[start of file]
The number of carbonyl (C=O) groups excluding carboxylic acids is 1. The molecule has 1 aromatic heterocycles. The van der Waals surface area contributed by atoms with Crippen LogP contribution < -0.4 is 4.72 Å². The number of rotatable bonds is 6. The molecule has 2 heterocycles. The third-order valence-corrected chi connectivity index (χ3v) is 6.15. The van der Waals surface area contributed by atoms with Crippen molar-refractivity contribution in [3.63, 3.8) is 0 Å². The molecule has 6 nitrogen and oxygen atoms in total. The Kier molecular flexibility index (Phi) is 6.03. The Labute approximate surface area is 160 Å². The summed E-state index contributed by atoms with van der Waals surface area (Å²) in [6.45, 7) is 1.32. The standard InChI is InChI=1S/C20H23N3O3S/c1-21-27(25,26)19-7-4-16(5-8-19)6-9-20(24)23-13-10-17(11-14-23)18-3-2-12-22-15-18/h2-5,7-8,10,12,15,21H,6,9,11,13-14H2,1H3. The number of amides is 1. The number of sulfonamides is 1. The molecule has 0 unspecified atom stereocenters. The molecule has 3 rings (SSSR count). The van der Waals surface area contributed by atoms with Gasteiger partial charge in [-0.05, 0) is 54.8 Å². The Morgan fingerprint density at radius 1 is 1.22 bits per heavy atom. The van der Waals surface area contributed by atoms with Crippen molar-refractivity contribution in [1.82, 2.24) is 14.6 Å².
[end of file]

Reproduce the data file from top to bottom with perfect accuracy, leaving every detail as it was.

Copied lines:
The number of carbonyl (C=O) groups excluding carboxylic acids is 1. The molecule has 1 aromatic heterocycles. The van der Waals surface area contributed by atoms with Crippen LogP contribution < -0.4 is 4.72 Å². The number of rotatable bonds is 6. The molecule has 2 heterocycles. The third-order valence-corrected chi connectivity index (χ3v) is 6.15. The van der Waals surface area contributed by atoms with Crippen molar-refractivity contribution in [3.63, 3.8) is 0 Å². The molecule has 6 nitrogen and oxygen atoms in total. The Kier molecular flexibility index (Phi) is 6.03. The Labute approximate surface area is 160 Å². The summed E-state index contributed by atoms with van der Waals surface area (Å²) in [6.45, 7) is 1.32. The standard InChI is InChI=1S/C20H23N3O3S/c1-21-27(25,26)19-7-4-16(5-8-19)6-9-20(24)23-13-10-17(11-14-23)18-3-2-12-22-15-18/h2-5,7-8,10,12,15,21H,6,9,11,13-14H2,1H3. The number of amides is 1. The number of sulfonamides is 1. The molecule has 0 unspecified atom stereocenters. The molecule has 3 rings (SSSR count). The van der Waals surface area contributed by atoms with Gasteiger partial charge in [-0.05, 0) is 54.8 Å². The Morgan fingerprint density at radius 1 is 1.22 bits per heavy atom. The van der Waals surface area contributed by atoms with Crippen molar-refractivity contribution in [1.82, 2.24) is 14.6 Å².